Types of Tires: Which Should You Use?
While there are many types of vehicles to choose from, each type of vehicle excels in one way or another, but certain sacrifices are made. For example, a sedan might be a comfortable and thrifty commuter, but it would fail miserably on a mountain trail.
Similarly, many types of tires are available, each one balancing a number of factors — traction, ride comfort, road noise, lifespan and fuel economy are just a few of these. For each tire, manufacturers use different combinations of rubber compounds, tread blocks and tire construction to deliver the required characteristics.
These tires are meant to be driven in summer. They offer good traction in high temperatures. Grand touring summer tires offer a balance of wet and dry traction, exceptional ride comfort, and low road noise. Extreme performance summer tires excel on dry pavement, but sacrifice wet traction and ride comfort to get there. Summer tires’ hard rubber compounds become extremely hard in winter, offering near zero traction on anything but dry pavement. Sports cars and some sports trucks may benefit from using summer tires.
Snow and winter types of tires are, as the term suggests, meant to be driven in winter, even from late fall to early spring. The softer rubber compound remains pliable and delivers traction in the cold, even on ice. Tread blocks are spaced wider and deeper to cut through snow and slush to firmer surfaces below. Studless ice & snow tires offer better ice and snow traction, while performance snow tires offer better dry pavement traction. Winter tires’ softer rubber compounds become extremely soft in summer, improving traction but wearing out much faster. If snow is expected in your area, practically any vehicle can benefit from a set of snow tires, sedan, truck, sports car or SUV.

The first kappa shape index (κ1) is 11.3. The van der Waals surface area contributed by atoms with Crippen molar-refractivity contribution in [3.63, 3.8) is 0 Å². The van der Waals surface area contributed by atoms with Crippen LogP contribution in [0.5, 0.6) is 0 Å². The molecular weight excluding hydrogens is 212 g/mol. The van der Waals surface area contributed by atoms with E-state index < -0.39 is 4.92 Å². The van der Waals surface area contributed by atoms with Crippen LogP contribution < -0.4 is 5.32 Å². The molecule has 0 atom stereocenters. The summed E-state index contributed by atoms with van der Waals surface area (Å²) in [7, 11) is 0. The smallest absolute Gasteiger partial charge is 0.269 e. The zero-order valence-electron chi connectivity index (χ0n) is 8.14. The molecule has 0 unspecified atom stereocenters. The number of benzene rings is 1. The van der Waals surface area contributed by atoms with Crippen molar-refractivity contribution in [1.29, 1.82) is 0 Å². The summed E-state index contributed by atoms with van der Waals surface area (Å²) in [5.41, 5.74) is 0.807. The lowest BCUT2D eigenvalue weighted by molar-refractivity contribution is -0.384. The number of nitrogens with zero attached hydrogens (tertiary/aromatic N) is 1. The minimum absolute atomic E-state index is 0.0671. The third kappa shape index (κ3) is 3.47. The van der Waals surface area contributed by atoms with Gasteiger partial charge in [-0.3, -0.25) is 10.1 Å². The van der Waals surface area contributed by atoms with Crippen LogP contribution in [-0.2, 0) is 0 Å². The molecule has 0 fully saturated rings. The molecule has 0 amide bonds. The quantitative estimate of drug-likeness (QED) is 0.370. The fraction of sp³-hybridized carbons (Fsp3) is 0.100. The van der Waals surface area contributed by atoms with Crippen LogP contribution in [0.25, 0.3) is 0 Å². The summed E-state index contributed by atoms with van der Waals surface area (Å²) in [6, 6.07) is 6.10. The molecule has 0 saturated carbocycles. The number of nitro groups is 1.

All-season tires offer a good balance of summer wear resistance and winter traction on dry, wet or snowy surfaces. At the same time, though, they don’t particularly excel in any one area. Grand touring all-season tires offer the best comfort and all-around traction, while an ultra-high performance all-season tire might sacrifice ride comfort and lifespan. When you ask for tires, unless you specify otherwise, these are usually the tires suggested for your car. It’s a good option for both budget and safety on almost any vehicle.
Run-Flat Tires (RFT)
These tires are usually fitted to vehicles with no spare tire, often on sports cars where ride comfort is less of a consideration. The stiff sidewalls of a run-flat tire will help you get off the road or to a garage without ruining your car. If you have a flat tire, though, do not exceed 35 mph speed or 50 miles distance. Traction and handling will be reduced until you get your tire replaced.
Low Rolling-Resistance (LRR) Tires
Fitted to many hybrids and commuters, low-rolling-resistance tires are easier to roll than typical tires, so they reduce drag on the vehicle. The end result is a 5–15 percent improvement in fuel economy. Today’s LRR tires are nearly indistinguishable from non-LRR tires in terms of traction, road noise, ride comfort and lifespan, so they are a good option for any vehicle they can fit.
We haven’t covered all types of tires in the spectrum — these are just the basics — but this will give you enough information to get started.
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